Welcoming a child or young person into your home is a big life event for them, but also for everyone in your household. Making them feel comfortable and welcome is very important as it will help a child to feel valued from the very start.
We offer emergency placements, which is where children come to stay in short notice due to an emergency situation back home. These placements are usually short-term, meaning a weekend or one or 2 nights, but in some circumstances, they can end up staying for a while. These types of placements are usually arranged on the day or night of the child or siblings coming to stay so there is little time to prepare for their stay.
Planned placements are usually arranged a week before the child is bought into the home so the child's schedule and any important information can be shared in advance with the foster carer.
How to prepare for a placement
It is a good idea to get to know the child coming to stay with you as best as you can before they arrive. This allows you to prepare their bedroom and your home for their stay.
Aside from learning about the basics like background and their current situation you might want to find out other information which can help you prepare your home. Things that might be helpful to know are foods they like, their favourite TV shows, their favourite genre of films, what interest they have, etc and their character.
You can then get your home ready for their stay by making sure you have food in the house that they like and cook their favourite dinner on their first night and download some films to watch together if they feel comfortable sitting with you.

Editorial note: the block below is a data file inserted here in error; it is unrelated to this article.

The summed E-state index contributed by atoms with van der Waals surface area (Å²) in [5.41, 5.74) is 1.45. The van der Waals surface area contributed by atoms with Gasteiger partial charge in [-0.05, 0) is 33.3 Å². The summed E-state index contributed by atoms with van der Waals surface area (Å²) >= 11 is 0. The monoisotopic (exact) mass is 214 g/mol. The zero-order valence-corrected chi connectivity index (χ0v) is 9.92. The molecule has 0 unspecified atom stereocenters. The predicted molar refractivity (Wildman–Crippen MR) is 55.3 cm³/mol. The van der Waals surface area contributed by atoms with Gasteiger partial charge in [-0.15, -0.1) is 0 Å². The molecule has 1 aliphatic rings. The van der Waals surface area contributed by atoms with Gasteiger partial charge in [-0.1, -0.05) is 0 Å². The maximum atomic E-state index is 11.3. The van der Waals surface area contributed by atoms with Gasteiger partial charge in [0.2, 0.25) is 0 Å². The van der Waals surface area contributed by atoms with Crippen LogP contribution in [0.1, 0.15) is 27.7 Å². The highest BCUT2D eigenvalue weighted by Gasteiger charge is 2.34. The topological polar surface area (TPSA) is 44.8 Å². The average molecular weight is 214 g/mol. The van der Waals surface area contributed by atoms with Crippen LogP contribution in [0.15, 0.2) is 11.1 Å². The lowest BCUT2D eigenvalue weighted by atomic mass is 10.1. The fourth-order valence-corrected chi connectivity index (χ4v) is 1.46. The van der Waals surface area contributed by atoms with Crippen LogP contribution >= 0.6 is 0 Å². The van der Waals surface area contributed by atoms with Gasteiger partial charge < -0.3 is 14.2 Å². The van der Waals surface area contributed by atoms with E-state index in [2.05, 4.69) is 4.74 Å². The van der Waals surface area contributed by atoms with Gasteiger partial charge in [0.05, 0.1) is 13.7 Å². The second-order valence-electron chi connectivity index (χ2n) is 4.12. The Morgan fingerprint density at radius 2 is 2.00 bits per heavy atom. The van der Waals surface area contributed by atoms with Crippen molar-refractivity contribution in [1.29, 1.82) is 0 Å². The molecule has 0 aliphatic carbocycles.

Some foster carers like to create welcome baskets for the child or teenager staying with them. This can include toiletries including a shower sponge, deodorant, a new toothbrush and sanitary products. Welcome baskets might also contain items like soft toys and books.
How to make them feel a part of the family
When the child has arrived we would recommend showing them around the house by showing them where the essential household items are kept, let them settle into their new bedroom and tell them the day-to-day schedule like what the different mealtimes are and when they should get up for school or college.
All our children and young people are different and some of the teenagers and children might feel reluctant to join in with certain activities right away. The amount of time a placement will take to adjust to their new surroundings is unique to the child or young person. There are many factors that play a role in this and some might take longer to feel at home with you than others and that is okay.
Health and safety advice
When you have children of different ages in and out of your house it is a requirement to have certain safety measures in your home.
This includes, but is not limited to, measures such as:
-Fire safety plan
-Smoke alarms fitted on all floors and regularly checked
-Seatbelts must be worn in a vehicle at all times
-Toxic or hazardous substances stored away
-Baby safety locks where required
All about us
We provide documents before each placement is made. We have an 'All about us' document which we send to the foster carers to fill out. This has questions on it we think children and young people are curious to know, such as 'will you buy me clothes?', 'can I have sleepovers with friends?', 'do I get pocket money?', 'your favourite TV shows', and many other questions, along with blank boxes for the carers to fill out themselves with additional information they think suitable to let the children know. These are then sent to the children that will be going to stay with the family so they can get to know each other before they meet.
Meet the family
We also send the fostering family a document to share further information with visuals. This includes images of themselves, the room the children will be staying in, any pets they have, and interests and activities the family enjoys. This is sent to the child or children that will be staying with this family so they have an idea of the environment they will staying in and the people they will be living with.